Constantin Brancusi, Bird in Space, 1932-40
From the Guggenheim:
The development of the bird theme in Constantin Brancusi’s oeuvre can be traced from its appearance in the Maiastra sculptures, through the Golden Bird group, and, finally, to the Bird in Space series. Sixteen examples of the Bird in Spacesequence, dating from 1923 to 1940, have been identified. The streamlined form of the present Bird in Space, stripped of individualizing features, communicates the notion of flight itself rather than describing the appearance of a particular bird. A vestige of the open beak of the Maiastra is retained in the beveled top of the tapering form, a slanted edge accelerating the upward movement of the whole.
This sculpture, closely related to a marble version completed in 1931, could have been cast as early as 1932 and finished in 1940. Though the shaft of the first Bird in Space was mounted on a discrete conical support, the support of the present example is incorporated as an organically irregular stem, providing an earthbound anchor for the sleek, soaring form.
As was customary in Brancusi’s work, the brass is smoothed and polished to the point where the materiality of the sculpture is dissolved in its reflective luminosity. Brancusi’s spiritual aspirations, his longing for transcendence of the material world and its constraints, are verbalized in his description of Bird in Space as a “project before being enlarged to fill the vault of the sky.”
Terrence “Terry” Richardson (born August 14, 1965) is an American fashion photographer. His work is widely known throughout the fashion and photography world. His distinctive style has brought him opportunities for work in GQ, Vogue, Rolling Stone, Tom Ford, and others. Born in New York, and raised in Los Angeles, his subjects go from high profile celebrities and models.
Other Works to see: Lady Gaga x Terry Richardson, Terrywood, and Manimal
Jeffrey “Jeff” Koons (born January 21, 1955) is an American artist known for his reproductions of banal objects—such as balloon animals produced in stainless steel with mirror finish surfaces.
Koons’ work has sold for substantial sums of money including at least one world record auction price for a work by a living artist. The largest sum known to be paid for a work by Koons is Balloon flower (Magenta) which was sold at Christie’s London, on Monday, June 30, 2008 (Lot 00012) in the Post-War & Contemporary Art Evening Sale, where it sold for £12,921,250 or $25,765,204.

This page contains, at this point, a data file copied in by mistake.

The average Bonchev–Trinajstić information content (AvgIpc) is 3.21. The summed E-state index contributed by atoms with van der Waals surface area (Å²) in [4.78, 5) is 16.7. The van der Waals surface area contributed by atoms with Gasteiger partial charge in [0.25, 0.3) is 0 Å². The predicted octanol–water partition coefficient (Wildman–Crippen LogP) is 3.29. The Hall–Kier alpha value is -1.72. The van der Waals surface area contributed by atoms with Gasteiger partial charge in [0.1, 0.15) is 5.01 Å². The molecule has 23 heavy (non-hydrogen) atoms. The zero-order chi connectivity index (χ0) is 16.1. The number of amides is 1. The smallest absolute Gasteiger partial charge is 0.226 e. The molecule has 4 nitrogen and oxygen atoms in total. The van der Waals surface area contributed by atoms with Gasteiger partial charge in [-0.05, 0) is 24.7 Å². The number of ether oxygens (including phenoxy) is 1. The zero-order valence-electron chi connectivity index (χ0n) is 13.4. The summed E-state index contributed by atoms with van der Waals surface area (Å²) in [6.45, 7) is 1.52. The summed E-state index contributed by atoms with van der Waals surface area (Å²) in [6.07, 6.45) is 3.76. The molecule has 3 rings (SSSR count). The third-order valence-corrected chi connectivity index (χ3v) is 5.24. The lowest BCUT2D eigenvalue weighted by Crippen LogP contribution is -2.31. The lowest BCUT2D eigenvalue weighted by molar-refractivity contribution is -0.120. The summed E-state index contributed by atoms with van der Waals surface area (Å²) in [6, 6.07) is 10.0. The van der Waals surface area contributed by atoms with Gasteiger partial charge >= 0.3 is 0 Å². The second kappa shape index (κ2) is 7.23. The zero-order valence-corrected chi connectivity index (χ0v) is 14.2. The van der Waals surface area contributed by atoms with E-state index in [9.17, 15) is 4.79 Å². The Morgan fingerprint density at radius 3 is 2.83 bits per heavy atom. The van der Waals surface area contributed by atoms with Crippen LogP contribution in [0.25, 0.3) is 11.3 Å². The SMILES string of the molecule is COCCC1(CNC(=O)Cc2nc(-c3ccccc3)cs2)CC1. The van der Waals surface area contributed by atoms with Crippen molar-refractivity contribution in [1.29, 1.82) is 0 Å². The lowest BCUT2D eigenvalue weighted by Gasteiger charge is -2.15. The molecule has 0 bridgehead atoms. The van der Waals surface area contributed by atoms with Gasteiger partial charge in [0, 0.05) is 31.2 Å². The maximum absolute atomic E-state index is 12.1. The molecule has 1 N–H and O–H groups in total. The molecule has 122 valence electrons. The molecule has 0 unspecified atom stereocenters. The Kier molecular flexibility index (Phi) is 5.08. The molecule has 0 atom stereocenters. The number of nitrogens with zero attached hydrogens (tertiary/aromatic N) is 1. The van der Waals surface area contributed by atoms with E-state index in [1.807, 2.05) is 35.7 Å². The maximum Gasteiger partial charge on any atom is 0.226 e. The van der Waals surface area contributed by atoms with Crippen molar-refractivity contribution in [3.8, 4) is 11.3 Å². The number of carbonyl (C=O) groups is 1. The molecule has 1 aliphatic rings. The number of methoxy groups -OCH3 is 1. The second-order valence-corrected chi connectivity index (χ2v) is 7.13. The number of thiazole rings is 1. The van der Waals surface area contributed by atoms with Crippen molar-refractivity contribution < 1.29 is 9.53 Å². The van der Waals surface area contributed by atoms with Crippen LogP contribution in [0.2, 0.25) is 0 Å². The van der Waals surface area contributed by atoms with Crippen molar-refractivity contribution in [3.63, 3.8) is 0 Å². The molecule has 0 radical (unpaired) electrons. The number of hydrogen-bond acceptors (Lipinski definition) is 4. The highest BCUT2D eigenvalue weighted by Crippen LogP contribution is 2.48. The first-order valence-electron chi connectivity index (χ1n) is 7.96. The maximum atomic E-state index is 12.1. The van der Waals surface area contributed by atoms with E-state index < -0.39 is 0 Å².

Critics are sharply divided in their views of Koons. Some view his work as pioneering and of major art-historical importance. Others dismiss his work as kitsch: crass and based on cynical self-merchandising. Koons has stated that there are no hidden meanings in his works, nor any critiques.
Other works to see: Balloon Flower, Puppy, and Tulips
Mr. Brainwash (“MBW”) is a pseudonym for Thierry Guetta. According to the Banksy directed film Exit Through the Gift Shop, Guetta, who lives in Los Angeles, California, began as a proprietor of a clothing store and videographer who evolved into a street artist and gallery artist after being influenced by the street artists he documented through video over the years.
More works to see: Je T’aime I love You, Keep Creating, and Spray Cans
Banksy is a pseudonymous England-based graffiti artist, political activist, film director, and painter. His satirical street art and subversive epigrams combine irreverent dark humour with graffiti done in a distinctive stencilling technique. Such artistic works of political and social commentary have been featured on streets, walls, and bridges of cities throughout the world. Banksy’s work was born out of the Bristol underground scene which involved collaborations between artists and musicians. According to author and graphic designer Tristan Manco and the book Home Sweet Home, Banksy “was born in 1974 and raised in Bristol, England. The son of a photocopier technician, he trained as a butcher but became involved in graffiti during the great Bristol aerosol boom of the late 1980s.” Observers have noted that his style is similar to Blek le Rat, who began to work with stencils in 1981 in Paris and members of the anarcho-punk band Crass, which maintained a graffiti stencil campaign on the London Tube System in the late 1970s and early 1980s and is active today.